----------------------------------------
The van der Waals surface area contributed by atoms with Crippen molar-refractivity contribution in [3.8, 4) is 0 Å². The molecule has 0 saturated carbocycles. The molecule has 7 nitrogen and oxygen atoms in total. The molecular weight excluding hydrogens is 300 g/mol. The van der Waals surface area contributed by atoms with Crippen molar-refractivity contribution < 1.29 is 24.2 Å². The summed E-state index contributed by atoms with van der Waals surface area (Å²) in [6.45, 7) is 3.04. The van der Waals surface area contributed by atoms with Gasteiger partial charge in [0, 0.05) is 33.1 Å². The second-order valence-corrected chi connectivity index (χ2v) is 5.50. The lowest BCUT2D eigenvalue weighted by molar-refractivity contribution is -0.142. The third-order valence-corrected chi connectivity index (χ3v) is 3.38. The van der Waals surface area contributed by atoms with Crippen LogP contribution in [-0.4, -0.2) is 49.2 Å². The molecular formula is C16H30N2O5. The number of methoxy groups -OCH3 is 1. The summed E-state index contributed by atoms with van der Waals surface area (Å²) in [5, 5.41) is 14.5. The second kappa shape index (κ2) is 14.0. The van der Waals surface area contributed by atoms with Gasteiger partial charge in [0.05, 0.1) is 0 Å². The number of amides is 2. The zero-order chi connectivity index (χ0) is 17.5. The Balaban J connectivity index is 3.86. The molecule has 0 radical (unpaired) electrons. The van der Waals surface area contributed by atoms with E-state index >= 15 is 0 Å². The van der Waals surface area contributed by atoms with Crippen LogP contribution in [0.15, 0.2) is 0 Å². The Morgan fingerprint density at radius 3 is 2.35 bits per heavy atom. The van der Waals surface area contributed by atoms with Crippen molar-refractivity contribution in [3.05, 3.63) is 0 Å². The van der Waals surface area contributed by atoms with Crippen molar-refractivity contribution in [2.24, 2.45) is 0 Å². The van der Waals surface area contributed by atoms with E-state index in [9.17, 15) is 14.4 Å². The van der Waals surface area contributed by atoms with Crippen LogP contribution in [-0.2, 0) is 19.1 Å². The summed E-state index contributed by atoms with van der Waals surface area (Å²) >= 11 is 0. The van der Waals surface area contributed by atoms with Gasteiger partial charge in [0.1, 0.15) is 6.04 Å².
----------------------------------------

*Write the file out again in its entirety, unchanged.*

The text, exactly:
The van der Waals surface area contributed by atoms with Crippen molar-refractivity contribution in [3.8, 4) is 0 Å². The molecule has 0 saturated carbocycles. The molecule has 7 nitrogen and oxygen atoms in total. The molecular weight excluding hydrogens is 300 g/mol. The van der Waals surface area contributed by atoms with Crippen molar-refractivity contribution < 1.29 is 24.2 Å². The summed E-state index contributed by atoms with van der Waals surface area (Å²) in [6.45, 7) is 3.04. The van der Waals surface area contributed by atoms with Gasteiger partial charge in [0, 0.05) is 33.1 Å². The second-order valence-corrected chi connectivity index (χ2v) is 5.50. The lowest BCUT2D eigenvalue weighted by molar-refractivity contribution is -0.142. The third-order valence-corrected chi connectivity index (χ3v) is 3.38. The van der Waals surface area contributed by atoms with Crippen LogP contribution in [-0.4, -0.2) is 49.2 Å². The molecular formula is C16H30N2O5. The number of methoxy groups -OCH3 is 1. The summed E-state index contributed by atoms with van der Waals surface area (Å²) in [5, 5.41) is 14.5. The second kappa shape index (κ2) is 14.0. The van der Waals surface area contributed by atoms with Gasteiger partial charge in [0.05, 0.1) is 0 Å². The number of amides is 2. The zero-order chi connectivity index (χ0) is 17.5. The Balaban J connectivity index is 3.86. The molecule has 0 radical (unpaired) electrons. The van der Waals surface area contributed by atoms with E-state index >= 15 is 0 Å². The van der Waals surface area contributed by atoms with Crippen LogP contribution in [0.15, 0.2) is 0 Å². The Morgan fingerprint density at radius 3 is 2.35 bits per heavy atom. The van der Waals surface area contributed by atoms with Crippen molar-refractivity contribution in [3.05, 3.63) is 0 Å². The van der Waals surface area contributed by atoms with Crippen molar-refractivity contribution in [2.24, 2.45) is 0 Å². The van der Waals surface area contributed by atoms with E-state index in [9.17, 15) is 14.4 Å². The van der Waals surface area contributed by atoms with Crippen LogP contribution in [-0.2, 0) is 19.1 Å². The summed E-state index contributed by atoms with van der Waals surface area (Å²) >= 11 is 0. The van der Waals surface area contributed by atoms with Gasteiger partial charge in [0.1, 0.15) is 6.04 Å².